Environmental Club to Host First ‘Trade Day’ to fight fast fashion pollution

Members aim to inform, engage student body on effects of fast fashion


Environmental Club

As the Environmental club prepares to provide a new event for students on campus, they aim to provide information on the heavy effects of fast fashion. Aside from trading clothing, there will be a selection of games and snacks for participants. “We were studying fast fashion, and the impact it has on the environment,” adviser Martha Horner said. “One of the things that we had discovered is that people aren’t keeping their clothes as long. People would wear something one or two times, or in a lot of cases, not wear them at all.”

Ashley Harris

To combat the effects of fast fashion, the Environmental Club will be hosting a “Trade Day” on October 26 for students to trade or donate new or lightly used clothing. 

“We wanted the students in our community to get an understanding on how to repurpose items, or avoid them automatically being thrown away,” treasurer Alize Quiroz said. “Everyone participates in fast fashion, so instead of these garments ending up in landfills, you could give it to someone else, or someone in need.”

The event is free for students to attend, as long as at least one article of clothing is exchanged or donated. Uno, Jenga and other games will also be available for attendees. 

“A really big difference between this event and others is that we’re offering the opportunity for students to trade items, rather than just donating,” adviser Martha Horner said. “We’re trying to encourage clothes being used for a longer time frame. Even if there are clothes that no one wants, we can donate it to someone who will use it.”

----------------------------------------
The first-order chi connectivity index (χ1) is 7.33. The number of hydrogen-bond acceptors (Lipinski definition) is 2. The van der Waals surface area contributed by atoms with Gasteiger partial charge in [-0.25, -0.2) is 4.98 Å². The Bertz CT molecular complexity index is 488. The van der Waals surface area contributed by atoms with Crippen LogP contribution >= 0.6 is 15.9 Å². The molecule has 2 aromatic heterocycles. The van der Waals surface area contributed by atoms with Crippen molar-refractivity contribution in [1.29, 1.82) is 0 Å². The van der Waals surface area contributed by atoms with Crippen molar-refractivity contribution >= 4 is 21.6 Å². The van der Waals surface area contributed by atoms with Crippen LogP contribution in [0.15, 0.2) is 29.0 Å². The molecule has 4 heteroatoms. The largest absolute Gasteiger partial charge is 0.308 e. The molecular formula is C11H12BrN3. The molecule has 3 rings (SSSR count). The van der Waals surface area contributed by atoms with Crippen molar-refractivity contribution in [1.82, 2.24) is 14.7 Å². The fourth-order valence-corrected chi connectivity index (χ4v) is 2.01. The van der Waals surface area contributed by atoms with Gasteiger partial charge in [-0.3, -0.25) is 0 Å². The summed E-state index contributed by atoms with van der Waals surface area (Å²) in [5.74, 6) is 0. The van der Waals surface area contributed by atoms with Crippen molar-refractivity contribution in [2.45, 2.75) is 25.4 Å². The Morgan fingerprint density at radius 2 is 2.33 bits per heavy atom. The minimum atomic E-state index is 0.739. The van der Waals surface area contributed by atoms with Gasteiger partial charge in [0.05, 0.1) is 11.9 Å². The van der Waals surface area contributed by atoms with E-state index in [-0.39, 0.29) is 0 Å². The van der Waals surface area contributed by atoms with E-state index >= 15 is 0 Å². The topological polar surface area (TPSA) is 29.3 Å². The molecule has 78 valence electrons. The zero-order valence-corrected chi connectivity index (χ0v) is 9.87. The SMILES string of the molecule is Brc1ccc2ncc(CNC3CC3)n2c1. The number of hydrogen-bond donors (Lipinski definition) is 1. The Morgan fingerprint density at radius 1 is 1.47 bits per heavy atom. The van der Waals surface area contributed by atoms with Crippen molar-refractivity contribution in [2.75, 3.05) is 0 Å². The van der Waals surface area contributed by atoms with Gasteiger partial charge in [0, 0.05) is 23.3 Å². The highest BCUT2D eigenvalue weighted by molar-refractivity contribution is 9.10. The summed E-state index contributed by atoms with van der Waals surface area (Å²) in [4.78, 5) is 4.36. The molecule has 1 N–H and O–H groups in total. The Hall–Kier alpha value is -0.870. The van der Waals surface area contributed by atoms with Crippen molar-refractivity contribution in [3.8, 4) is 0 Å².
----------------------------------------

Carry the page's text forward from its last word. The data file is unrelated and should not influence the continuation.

Fast Fashion Infographic (800 × 1700 px) by Ashley Harris [STUDENT]





Being a smaller club on campus, members hope that this event will promote interest in participation. 

“Members will become educated about a [environmental] topic, and then do a related activity to bring awareness to the student body,” member Carmen Ruiz said. “We haven’t done many [school-wide] activities in the past, and this is the first ‘big’ activity that we’ll be doing. It’s something that we think the student body will be interested in since we have a fashion program, and many others are generally interested in fashion.”

Fast fashion contributes to 10% of global carbon emissions, and Gen Z is one of the most active generations in promoting sustainability

“Our generation has been a lot more involved in environmental awareness, and we speak out about past and current issues harming our environment, and the policies that could change that,” Ruiz said. “Bringing any form of awareness is really our main goal. Students seeing clothes not being picked up will hopefully be a visual reminder of the effects of fast fashion.” 

Any clothes that are left at the end of the two hour event will be donated to Project 150.

“I just hope to see a lot of students and clothing coming into our club,” Quiroz said. “People will be coming together in our community, with different backgrounds or different styles. As much as I’d like to see interaction, I want to see garments go to the homeless shelter so those in need don’t have to spend more money on clothes.